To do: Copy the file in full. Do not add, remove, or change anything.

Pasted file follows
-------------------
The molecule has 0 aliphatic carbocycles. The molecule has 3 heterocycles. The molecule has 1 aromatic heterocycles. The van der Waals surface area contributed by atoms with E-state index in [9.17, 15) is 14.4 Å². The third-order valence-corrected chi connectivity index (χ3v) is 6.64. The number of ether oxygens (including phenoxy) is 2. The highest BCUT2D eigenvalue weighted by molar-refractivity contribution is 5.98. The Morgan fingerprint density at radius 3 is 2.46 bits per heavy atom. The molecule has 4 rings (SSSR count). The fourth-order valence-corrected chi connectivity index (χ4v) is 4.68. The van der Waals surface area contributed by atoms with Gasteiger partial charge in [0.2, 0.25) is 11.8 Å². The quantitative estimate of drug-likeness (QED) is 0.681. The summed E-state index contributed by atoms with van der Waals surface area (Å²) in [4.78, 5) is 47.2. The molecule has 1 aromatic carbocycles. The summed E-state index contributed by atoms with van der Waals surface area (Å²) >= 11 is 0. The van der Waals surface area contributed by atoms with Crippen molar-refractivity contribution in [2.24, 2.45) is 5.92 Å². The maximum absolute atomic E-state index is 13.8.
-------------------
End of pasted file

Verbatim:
The molecule has 0 aliphatic carbocycles. The molecule has 3 heterocycles. The molecule has 1 aromatic heterocycles. The van der Waals surface area contributed by atoms with E-state index in [9.17, 15) is 14.4 Å². The third-order valence-corrected chi connectivity index (χ3v) is 6.64. The number of ether oxygens (including phenoxy) is 2. The highest BCUT2D eigenvalue weighted by molar-refractivity contribution is 5.98. The Morgan fingerprint density at radius 3 is 2.46 bits per heavy atom. The molecule has 4 rings (SSSR count). The fourth-order valence-corrected chi connectivity index (χ4v) is 4.68. The van der Waals surface area contributed by atoms with Gasteiger partial charge in [0.2, 0.25) is 11.8 Å². The quantitative estimate of drug-likeness (QED) is 0.681. The summed E-state index contributed by atoms with van der Waals surface area (Å²) in [4.78, 5) is 47.2. The molecule has 1 aromatic carbocycles. The summed E-state index contributed by atoms with van der Waals surface area (Å²) >= 11 is 0. The van der Waals surface area contributed by atoms with Crippen molar-refractivity contribution in [2.24, 2.45) is 5.92 Å². The maximum absolute atomic E-state index is 13.8.